Those, who harm our environment, can be held to account at elections …

Whilst we still live in a formal democracy, can vote and even stand for office, I think it is still possible to hold to account at election time those politicians who have served us so poorly. If done effectively, a good many, who had previously voted for them will be looking for other candidates to vote for.

Of all other candidates other candidates seeking our vote, they must be must be asked what they plan to do for the environment if they win office. In this way the profile of such candidates could be raised to the point where they should gain, at the very least, a good first preference vote. With effective grass-roots political campaigning we should even be able to hope to get such candidates elected to parliament.

… and replaced with elected members who serve us and look after the environment

The profile of such standing members of parliament would certainly make the local grass-roots action advocated above more effective. From this we can hope to move forward to them being able to form governments that properly represent us.

If this seems overly ambitious, this has already happened on at least two past occasions in Australia : the Federal Labor Government of Gough Whitlam from 1972 until 1975 and the South Australian State Labor Governemnt of Don Dunstan from 1970 until 1979.

If it has already happened in Australia, why can't we hope again to get such governments elected to power, but, next time, make sure that they remain in office?

But, again, I don't see how we can hope to achieve this though just grass-roots action at the local level.

Thank you for your comment. The article was written by two different people who wish to remain anonymous.

It was wrong to imply that state and national marches are useless, but without follow-up, they are not much use. Currently governments at all levels and most of the population are technologically and scientifically too incompetent on the subjects of energy and material resources to deal with the problems they raise.

Here's how local action could work at the national level.

It would not be your traditional 'grassroots' action. It would be school populations in combination with their teachers. That would mean sizable groups of people with multiple connections within the local and wider communities. The school set-up allows for learning, and has significant technical resources. Hopefully science teachers and others would become inspired enough by the challenge they have set themselves of alternative energy and carbon emission mitigation to actually model and test these things. Given the apparent committment of school children to the issue of mitigating climate change, they would constitute a generation with plenty of youthful energy and large numbers (locally and in combination, at state and national levels with international links to other schoolchildren.)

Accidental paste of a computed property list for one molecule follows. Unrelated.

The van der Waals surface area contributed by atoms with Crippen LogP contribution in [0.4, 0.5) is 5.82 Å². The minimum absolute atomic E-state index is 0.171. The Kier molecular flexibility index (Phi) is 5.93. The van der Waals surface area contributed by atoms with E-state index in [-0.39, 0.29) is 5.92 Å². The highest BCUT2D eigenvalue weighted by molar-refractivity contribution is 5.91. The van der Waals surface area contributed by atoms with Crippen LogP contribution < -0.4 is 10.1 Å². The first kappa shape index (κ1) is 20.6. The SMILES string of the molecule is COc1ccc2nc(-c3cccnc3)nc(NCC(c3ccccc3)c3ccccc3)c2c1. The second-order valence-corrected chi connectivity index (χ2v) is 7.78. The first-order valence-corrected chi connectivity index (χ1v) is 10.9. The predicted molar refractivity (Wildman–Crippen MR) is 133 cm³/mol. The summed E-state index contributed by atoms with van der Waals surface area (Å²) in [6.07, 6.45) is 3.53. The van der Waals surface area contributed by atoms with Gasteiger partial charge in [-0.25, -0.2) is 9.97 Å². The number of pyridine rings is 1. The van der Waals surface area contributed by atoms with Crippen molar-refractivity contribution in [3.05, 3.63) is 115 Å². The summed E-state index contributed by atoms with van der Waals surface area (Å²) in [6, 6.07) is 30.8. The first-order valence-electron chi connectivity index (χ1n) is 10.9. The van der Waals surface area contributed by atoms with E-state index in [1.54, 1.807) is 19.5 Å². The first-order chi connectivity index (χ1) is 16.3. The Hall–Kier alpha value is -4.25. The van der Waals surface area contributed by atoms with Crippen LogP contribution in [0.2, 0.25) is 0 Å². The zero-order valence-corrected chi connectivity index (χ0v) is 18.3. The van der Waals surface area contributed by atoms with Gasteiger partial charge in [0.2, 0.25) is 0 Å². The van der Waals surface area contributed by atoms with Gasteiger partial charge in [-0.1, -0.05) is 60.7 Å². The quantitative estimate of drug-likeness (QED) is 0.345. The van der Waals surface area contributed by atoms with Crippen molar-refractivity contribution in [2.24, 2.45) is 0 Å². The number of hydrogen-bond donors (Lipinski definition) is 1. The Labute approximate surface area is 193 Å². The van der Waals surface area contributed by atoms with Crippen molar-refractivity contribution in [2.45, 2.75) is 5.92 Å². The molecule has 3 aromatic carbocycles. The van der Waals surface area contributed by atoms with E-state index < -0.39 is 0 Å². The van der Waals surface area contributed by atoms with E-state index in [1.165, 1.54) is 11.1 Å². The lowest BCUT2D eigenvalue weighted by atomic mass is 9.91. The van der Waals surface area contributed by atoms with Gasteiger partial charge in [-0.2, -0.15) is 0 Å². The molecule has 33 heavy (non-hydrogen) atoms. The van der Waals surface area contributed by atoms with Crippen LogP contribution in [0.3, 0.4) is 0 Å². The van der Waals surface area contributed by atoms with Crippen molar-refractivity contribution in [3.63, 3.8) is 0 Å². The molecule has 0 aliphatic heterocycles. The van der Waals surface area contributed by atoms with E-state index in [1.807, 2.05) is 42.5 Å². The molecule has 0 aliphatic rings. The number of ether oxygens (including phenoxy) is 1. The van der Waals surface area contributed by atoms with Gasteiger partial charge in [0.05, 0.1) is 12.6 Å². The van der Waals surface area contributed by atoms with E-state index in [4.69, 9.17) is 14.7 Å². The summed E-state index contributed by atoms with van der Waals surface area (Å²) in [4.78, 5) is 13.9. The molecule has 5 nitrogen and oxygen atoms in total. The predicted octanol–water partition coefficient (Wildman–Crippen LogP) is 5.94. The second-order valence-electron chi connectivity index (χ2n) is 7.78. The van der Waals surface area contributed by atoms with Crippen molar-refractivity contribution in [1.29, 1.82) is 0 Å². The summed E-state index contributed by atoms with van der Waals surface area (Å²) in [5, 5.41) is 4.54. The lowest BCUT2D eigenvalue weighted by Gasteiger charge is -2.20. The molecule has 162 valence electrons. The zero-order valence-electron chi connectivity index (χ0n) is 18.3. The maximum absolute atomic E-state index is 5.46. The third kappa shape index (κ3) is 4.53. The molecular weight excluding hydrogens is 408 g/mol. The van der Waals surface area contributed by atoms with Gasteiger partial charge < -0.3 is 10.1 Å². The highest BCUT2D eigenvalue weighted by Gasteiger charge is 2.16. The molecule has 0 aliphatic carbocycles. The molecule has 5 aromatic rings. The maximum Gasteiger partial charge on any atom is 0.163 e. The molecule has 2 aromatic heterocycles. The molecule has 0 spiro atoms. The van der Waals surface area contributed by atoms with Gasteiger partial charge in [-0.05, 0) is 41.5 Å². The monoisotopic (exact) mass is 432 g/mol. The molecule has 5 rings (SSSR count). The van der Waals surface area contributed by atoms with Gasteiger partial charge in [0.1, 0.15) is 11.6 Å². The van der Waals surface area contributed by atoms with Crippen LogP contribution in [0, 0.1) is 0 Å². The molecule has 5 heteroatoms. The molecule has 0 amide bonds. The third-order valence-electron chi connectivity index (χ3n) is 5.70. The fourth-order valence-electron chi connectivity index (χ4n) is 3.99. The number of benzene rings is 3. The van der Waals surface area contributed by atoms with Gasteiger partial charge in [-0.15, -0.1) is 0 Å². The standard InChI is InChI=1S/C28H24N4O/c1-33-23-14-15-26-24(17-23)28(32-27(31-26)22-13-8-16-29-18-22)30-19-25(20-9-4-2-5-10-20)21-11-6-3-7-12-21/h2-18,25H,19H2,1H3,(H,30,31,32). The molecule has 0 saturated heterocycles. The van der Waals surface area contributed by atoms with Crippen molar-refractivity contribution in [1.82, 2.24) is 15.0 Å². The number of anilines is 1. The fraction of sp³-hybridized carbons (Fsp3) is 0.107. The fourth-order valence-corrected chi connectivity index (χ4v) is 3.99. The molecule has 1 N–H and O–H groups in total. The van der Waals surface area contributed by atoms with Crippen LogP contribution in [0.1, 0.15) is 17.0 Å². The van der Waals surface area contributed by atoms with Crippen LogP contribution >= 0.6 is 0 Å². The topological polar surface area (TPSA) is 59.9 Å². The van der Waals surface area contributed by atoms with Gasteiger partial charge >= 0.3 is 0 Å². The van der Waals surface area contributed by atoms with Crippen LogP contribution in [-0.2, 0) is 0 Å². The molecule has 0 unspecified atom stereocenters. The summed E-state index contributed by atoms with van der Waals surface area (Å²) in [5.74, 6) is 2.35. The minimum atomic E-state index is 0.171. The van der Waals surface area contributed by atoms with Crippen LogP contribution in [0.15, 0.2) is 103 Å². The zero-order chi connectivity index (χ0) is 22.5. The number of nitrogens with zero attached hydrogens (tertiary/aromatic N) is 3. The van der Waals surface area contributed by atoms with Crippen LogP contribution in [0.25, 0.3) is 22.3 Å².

Councils and individual citizens, even residents' groups, have little power to influence the state through traditional methods of protest, voting or media attention. However school populations could have the numbers and enthusiasm, communication and cohesion, to submit demands directly to councils and apply pressure, which would then have to submit these, in one form or another, to state and federal governments. If many schools approached many councils, this would constitute a national movement, which could be reinforced by student media.

One assumes continuing international promotion of climate change mitigation as an imperative and therefore that school children, who feel that their entire futures are imperilled, would not back down, and would have to learn a lot about technology until they became experts and innovators in subjects like energy and material resources, logistics and capacity, with associated skills of leadership, administration and organisation.

Such a social transformation would tend to make the rest of the community more informed, including the council and state and federal political actors, who currently feed us motherhood statements. Student demands would presumably mostly also start off as motherhood statements, but climate change mitigation is a movement that seems capable of binding much of our youth and their mentors, to a point where it may not be possible to distract or dumb them all down.

The traditional voting system, given a more informed scientific base in the population and among politicians, might offer more solutions and recognition of problems than it does now. A school student movement also has the cachet of youth and the ability to lead trends in values, which adult institutions will be influenced by for fear of irrelevance.